Jeffrey, a young gay man in New York, decides that sex is too much and decides to become celibate. He immediately meets the man of his dreams and must decide whether or not love is worth ... See full summary »
Michael T. Weiss,
"All Over The Guy" is a contemporary romantic comedy about the quest to find the "one" when "the one" doesn't know he's the "one." It explores the unlikely pairing of two 20-somethings ... See full summary »
A successful young L.A. doctor and his equally successful television-producer wife find their happily-ever-after life torn assunder when he suddenly confronts his long-repressed attraction ... See full summary »
Tony Award-winning actor and playwright Harvey Fierstein re-creates his role as the unsinkable Arnold Beckoff in this film adaptation of the smash Broadway play TORCH SONG TRILOGY. A very ... See full summary »
A bullied and demoralized gay student at an all-boys school uses a magical flower derived from Shakespeare's "A Midsummer Night's Dream' to turn many in his community gay, including a comely rugby player for himself.
Billy, a struggling young gay photographer (who likes Polaroids), tired of being the "other man", falls in love with Gabriel, a waiter and aspiring musician who is probably straight but possibly gay or at least curious. Billy tries to get Gabriel to model for his latest project, a series of remakes of famous Hollywood screen kisses, featuring male couples, while also trying to win his affections.Written by
Matthew Fillmore <MFillmore@Pensive.Org>
Richard Ganoung (Perry) starred in a groundbreaking gay-themed film called "Parting Glances", set in the mid-80s when the AIDS crisis was at its peak. His best friend, a gay man who had AIDS, was played by a very young Steve Buscemi. See more »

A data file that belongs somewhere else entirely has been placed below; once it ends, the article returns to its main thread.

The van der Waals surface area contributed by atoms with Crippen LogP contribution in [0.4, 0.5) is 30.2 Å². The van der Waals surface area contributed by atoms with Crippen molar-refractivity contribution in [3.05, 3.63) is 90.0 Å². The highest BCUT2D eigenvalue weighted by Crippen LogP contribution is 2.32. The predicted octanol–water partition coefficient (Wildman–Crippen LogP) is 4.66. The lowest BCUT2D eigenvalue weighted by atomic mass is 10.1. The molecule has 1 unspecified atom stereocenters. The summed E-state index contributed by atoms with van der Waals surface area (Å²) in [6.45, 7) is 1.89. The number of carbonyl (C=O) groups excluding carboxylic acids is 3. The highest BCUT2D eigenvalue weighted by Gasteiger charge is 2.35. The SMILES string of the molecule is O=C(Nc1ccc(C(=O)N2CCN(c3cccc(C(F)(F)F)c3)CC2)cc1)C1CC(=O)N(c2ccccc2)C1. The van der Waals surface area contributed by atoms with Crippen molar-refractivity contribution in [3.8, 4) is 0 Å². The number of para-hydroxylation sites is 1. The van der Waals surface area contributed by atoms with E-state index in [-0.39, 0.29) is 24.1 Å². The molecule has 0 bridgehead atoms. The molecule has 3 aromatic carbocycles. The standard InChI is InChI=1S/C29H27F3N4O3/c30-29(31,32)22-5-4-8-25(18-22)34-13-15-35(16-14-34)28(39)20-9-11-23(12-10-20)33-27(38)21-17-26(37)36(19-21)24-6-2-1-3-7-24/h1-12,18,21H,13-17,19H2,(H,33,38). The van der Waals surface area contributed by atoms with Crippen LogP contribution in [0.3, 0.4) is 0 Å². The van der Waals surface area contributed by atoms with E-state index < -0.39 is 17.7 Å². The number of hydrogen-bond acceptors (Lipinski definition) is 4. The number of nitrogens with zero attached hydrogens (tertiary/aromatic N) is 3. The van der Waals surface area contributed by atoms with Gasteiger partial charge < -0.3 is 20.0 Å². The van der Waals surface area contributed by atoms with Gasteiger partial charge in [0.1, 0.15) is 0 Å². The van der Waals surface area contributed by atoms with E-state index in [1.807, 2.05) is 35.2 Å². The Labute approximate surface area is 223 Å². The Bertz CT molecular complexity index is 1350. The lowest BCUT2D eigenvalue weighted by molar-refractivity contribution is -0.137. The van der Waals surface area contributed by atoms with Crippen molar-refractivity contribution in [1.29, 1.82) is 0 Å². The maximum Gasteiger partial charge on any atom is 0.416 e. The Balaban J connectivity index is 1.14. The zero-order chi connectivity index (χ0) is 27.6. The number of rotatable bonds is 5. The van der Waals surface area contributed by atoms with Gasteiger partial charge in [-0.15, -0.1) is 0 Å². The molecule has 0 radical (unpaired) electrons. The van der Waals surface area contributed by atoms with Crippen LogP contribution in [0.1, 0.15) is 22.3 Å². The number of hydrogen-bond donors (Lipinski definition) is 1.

When Billy and Gabriel are lying in bed and Billy gets up, the pillows change between shots. See more »
One of the very few movies I saw twice this year, and not just because newcomer Brad Rowe is so terribly easy on the eyes. Whether you're gay or straight (although, I suspect, particularly if you're a gay man), you're bound to see yourself on the screen more than once. Billy (Sean P. Hayes) rushes headlong to a place where we've all gone before, a place where angels fear to tread: the Territory of Unrequited Affection. We've all been there; we've all done it. The desire and need for emotional as well as physical intimacy is a great and terrible thing, and Billy's struggle is one we can identify with while still seeing the humor inherent in our own all-too-human endeavors. Bright, cheerful cinematography makes the most of the distinctly L.A. locations (West Hollywood, Catalina Island). Gentle, tender, funny, for the most part honest, and not a diatribe--which meant that I could recommend it to my straight friends, too.
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